Standing on the lip of a steep cliff on the Uncompahgre Plateau in western Colorado, Ken Logan rotates a telemetry antenna to pinpoint the radio signal of a female cougar designated F-7. He wants to tag F-7's cubs, which she has stashed in a jumble of rocks on the mountainside below. But she won't leave them, and Logan is wary. In 25 years of studying cougars, he and his team have had about 300 "encounters" and have been challenged six times. "And five of the six times," he says, "it was a mother with cubs. So what we don't want today is mom there with her cubs behind her."
Logan is at the beginning of a ten-year, $2 million study of mountain lions on 800 square miles. This native American lion—also called cougar, catamount, panther and puma—is the world's fourth largest cat. It ranges more widely throughout the Americas than any mammal except human beings. There's a lot at stake for cougars throughout the West, where beliefs about the cat are more often rooted in politics, emotion and guesswork than in hard facts. The animals are so elusive that no one knows for certain how many exist. "We're studying a phantom in the mountains," says Logan.
Are cougars destructive, overabundant predators that kill livestock and deer (robbing hunters of that opportunity), or splendid, overhunted icons that deserve protection? And how dangerous are they to people? Fatal attacks in the United States and Canada are rare—21 in the past 115 years—but 11 have happened since 1990.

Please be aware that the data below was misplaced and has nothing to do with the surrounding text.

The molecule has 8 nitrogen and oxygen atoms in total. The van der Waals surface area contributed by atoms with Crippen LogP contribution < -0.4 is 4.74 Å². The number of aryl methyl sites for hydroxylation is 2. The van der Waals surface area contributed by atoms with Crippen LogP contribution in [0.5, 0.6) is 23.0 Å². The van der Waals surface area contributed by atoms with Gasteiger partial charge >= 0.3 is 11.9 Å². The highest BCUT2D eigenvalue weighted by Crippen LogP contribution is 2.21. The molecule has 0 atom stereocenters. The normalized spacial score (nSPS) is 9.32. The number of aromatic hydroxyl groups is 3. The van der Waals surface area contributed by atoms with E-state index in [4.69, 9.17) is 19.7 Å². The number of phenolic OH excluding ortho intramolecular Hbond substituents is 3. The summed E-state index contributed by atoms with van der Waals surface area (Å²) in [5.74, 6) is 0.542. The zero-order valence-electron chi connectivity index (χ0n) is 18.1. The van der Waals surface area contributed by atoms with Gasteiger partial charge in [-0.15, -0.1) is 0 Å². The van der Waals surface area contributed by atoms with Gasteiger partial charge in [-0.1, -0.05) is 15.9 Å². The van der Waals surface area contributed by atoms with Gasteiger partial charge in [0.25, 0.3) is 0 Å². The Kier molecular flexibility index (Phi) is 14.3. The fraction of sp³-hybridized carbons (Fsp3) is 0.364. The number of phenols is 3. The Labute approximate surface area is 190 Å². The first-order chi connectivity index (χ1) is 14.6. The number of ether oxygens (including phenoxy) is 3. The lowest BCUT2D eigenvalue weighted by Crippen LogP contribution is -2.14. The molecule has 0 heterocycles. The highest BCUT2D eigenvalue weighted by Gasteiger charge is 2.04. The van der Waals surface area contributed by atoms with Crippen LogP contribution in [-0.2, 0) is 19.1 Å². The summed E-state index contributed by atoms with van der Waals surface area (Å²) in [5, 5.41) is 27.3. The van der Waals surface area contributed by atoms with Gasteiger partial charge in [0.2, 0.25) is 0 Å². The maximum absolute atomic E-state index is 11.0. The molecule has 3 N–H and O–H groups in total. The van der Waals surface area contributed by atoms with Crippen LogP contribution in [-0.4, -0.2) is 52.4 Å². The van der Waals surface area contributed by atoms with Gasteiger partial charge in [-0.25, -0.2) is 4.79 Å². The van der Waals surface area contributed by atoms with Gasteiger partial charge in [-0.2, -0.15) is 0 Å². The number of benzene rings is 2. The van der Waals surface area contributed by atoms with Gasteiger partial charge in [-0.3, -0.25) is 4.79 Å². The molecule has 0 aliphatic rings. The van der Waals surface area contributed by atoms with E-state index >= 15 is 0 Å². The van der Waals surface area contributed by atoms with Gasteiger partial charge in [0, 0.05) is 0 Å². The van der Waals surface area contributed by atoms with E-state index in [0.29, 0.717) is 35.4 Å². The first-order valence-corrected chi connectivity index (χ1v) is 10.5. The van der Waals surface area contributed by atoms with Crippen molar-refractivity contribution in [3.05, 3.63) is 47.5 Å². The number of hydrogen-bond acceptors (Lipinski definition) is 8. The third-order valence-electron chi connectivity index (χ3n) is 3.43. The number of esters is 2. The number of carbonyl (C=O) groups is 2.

In 1990, Californians voted to outlaw hunting cougars entirely. But most Western wildlife agencies have gone in the other direction in the past few decades, increasing the number that could be killed annually. In 1982, hunters in ten Western states killed 931 cougars, and by the early 2000s the number was topping 3,000. The number of hunting permits surged between the late 1990s and early 2000s after many states either expanded the season for lions, lowered the cost of licenses, raised bag limits—or all three. In Texas, Logan's home state, cougars—even cubs—can be killed year-round without limit.
Because it's so hard for wildlife agencies to get accurate counts of cougars, Logan and Linda Sweanor (Logan's spouse and fellow biologist) devised a conservative strategy for managing them by dividing a state into different zones: for sport hunting, for controlled killing in areas crowded with people or livestock, and for cougar refuges, which Logan calls "biological savings accounts." Many of the country's cougar experts have recommended that wildlife agencies adopt such zone management.
That hasn't happened. "Other political interests came to bear," Logan says dryly, referring mostly to ranchers and hunters. "At least the science is there now. I think policymakers and managers will go back to it, because management based on politics is going to fail."
Abstract of an article by Steve Kemper, originally published in the September 2006 issue of SMITHSONIAN. All rights reserved.